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Chapter 8  Collecting Research Data with Questionnaires and Interviews

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p. 221: #1(Describe the relative advantages and limitations of questionnaires and interview in educational research).


Questionnaires and interviews can be used to collect data about phenomena that is not directly observable (e.g. inner experiences, opinions, values, interests, etc.) They are more convenient to use than direct observation when used for collecting data on observable behavior. The advantages of using questionnaires are as follows: 1) can be given to large groups, 2) respondents can complete the questionnaire at their own convenience, answer questions out of order, skip questions, take several sessions to answer the questions, and write in comments. The cost and time involved in using questionnaires is less than with interviews. The disadvantages include inability to probe deeply into respondents’ beliefs, attitudes and inner experiences. Modifications to the questions can’t be made once the questionnaire has been distributed. Interviews typically ask oral questions of individuals. Notes are taken using audio/visual equipment, computers, or are hand written during or following the interview. The major advantage of the interview is its adaptability in controlling the response situation, scheduling a mutually convenient time and place, and controlling the sequence and pacing of the questions asked. Questions can be modified as needed. Interviews can probe deeply into respondents' beliefs, attitudes and inner experiences by following up with questions to obtain more information and clarify vague statements. Interviewers can build trust and support with respondents, making it possible to obtain information that might not have been revealed using another data collection. The limitations of interviews include difficulty in standardizing the interview situation so the interviewer doesn’t influence the respondents answers. Interviews can’t provide anonymity for the respondent, but reporting of responses can be anonymous.


#2 (Describe each step in constructing and administering a research questionnaire--e.g., questionnaire design guidelines)


Step 1: Define research objectives: Start with a broad topic, then narrow it by asking five questions about: the time frame, geographical location, conducting a broad descriptive study versus specifying and comparing different subgroups, what aspect of the topic you want to study, and how abstract is your interest.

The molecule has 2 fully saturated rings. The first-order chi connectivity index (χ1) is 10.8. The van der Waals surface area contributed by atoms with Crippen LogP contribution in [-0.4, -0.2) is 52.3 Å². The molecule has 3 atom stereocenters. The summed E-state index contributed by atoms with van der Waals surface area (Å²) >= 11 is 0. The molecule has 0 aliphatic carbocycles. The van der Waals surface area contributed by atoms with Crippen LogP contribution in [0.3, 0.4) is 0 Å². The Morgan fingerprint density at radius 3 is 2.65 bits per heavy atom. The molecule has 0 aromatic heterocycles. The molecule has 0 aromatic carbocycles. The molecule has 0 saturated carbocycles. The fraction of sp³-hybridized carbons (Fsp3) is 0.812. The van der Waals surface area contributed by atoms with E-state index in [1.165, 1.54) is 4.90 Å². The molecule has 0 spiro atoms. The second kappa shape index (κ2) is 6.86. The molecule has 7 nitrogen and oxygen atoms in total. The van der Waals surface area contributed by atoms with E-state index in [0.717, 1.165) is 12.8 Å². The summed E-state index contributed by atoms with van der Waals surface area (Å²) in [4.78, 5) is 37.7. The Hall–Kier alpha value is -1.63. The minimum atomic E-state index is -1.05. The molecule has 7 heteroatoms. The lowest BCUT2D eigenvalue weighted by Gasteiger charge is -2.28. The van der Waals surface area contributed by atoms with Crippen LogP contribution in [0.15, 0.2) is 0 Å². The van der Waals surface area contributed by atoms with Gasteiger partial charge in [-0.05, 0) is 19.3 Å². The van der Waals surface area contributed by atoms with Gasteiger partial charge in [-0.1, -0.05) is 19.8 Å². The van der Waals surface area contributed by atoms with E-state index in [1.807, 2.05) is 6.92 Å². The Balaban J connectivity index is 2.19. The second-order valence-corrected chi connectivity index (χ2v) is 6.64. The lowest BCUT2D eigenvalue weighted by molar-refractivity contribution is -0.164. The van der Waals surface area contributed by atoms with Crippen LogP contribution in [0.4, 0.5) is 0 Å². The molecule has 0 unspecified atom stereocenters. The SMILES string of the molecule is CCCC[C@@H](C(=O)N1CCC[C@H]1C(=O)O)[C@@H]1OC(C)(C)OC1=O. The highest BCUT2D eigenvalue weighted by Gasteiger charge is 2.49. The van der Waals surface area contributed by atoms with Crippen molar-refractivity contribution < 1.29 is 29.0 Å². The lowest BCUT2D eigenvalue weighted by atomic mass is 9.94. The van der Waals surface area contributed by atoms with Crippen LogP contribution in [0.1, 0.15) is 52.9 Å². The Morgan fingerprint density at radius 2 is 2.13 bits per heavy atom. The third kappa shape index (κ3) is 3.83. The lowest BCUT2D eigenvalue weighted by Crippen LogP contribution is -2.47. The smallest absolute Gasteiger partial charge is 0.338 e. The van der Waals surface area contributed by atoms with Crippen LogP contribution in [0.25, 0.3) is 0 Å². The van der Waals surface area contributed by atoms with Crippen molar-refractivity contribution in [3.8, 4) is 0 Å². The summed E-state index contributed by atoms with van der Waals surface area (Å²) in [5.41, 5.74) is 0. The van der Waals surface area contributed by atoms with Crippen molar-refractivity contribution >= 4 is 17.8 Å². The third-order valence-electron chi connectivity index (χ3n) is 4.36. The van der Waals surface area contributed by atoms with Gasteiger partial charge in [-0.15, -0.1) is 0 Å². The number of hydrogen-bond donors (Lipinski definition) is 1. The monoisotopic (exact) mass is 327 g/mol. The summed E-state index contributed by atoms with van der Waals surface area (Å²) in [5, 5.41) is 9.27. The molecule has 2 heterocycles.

Step 2: Selecting a sample: Identify the target population from which the sample will be selected.

Step 3: Designing the questionnaire (Figure 8.1, p. 226): keep it short; avoid technical terminology; don’t use the term questionnaire or checklist on the form; make it attractive; organize the items so they are easy to read and complete; numbers pages and items; include return address information on the form and include a postage paid addressed envelope; directions should be clear, brief, in bold print; organize questionnaire in a logical sequence; use a transitional sentence to change topics; begin with interesting, non-threatening topics; put threatening or difficult items near the end; don’t put important items at the end of a long questionnaire; provide a rationale for the test items; provide examples of responses for difficult or hard to understand items; avoid terms like several, most and usually; be brief in stating each item; avoid negatively stated items; avoid double-barreled items that require a response to two separate ideas with a single answer; when a general question and a related specific question are to be asked together, ask the general one first in order to avoid the respondents narrowing their focus; avoid biased or leading questions.

Additional considerations: Use coding to keep respondent identity anonymous. Design items with respondents in mind so terminology is understood. Define any terms that may lead to confusion. Use a closed form with pre-specified (i.e. multiple choice) response choices. Open forms require short or long written responses. Use a scale rather than a one-item test when measuring attitudes. The Likert scale uses a five-point scale ranging from strongly disagree to strongly agree. Web questionnaires are easy to use, but measures need to be taken to avoid sampling bias and assure anonymity.

Step 4: Pilot-testing the questionnaire: Use a sample from your target population to pilot test the questionnaire. Provide space for them to criticize or make suggestions for improving the items. Ask them to state in their own words what they think each item means. Revise and retest the questionnaire.

Step 5: Pre-contacting the sample: A greater response rate occurs when the researcher identifies herself and discusses the purpose of the study and requesting cooperation

Step 6: Writing a cover letter: Be brief, explaining the purpose of the study, assuring how confidentiality will be maintained. Include flattery and mention professional affiliations. Mention rewards if you plan to provide them and specify a return date. Attend to the appearance of the cover letter.

Step 7: Following up with non-respondents: Send a follow-up letter with another copy of the questionnaire. Stress the importance of the study and the contribution the respondent can make.

Step 8: Analyzing questionnaire data: Can use qualitative or quantitative measures to analyze data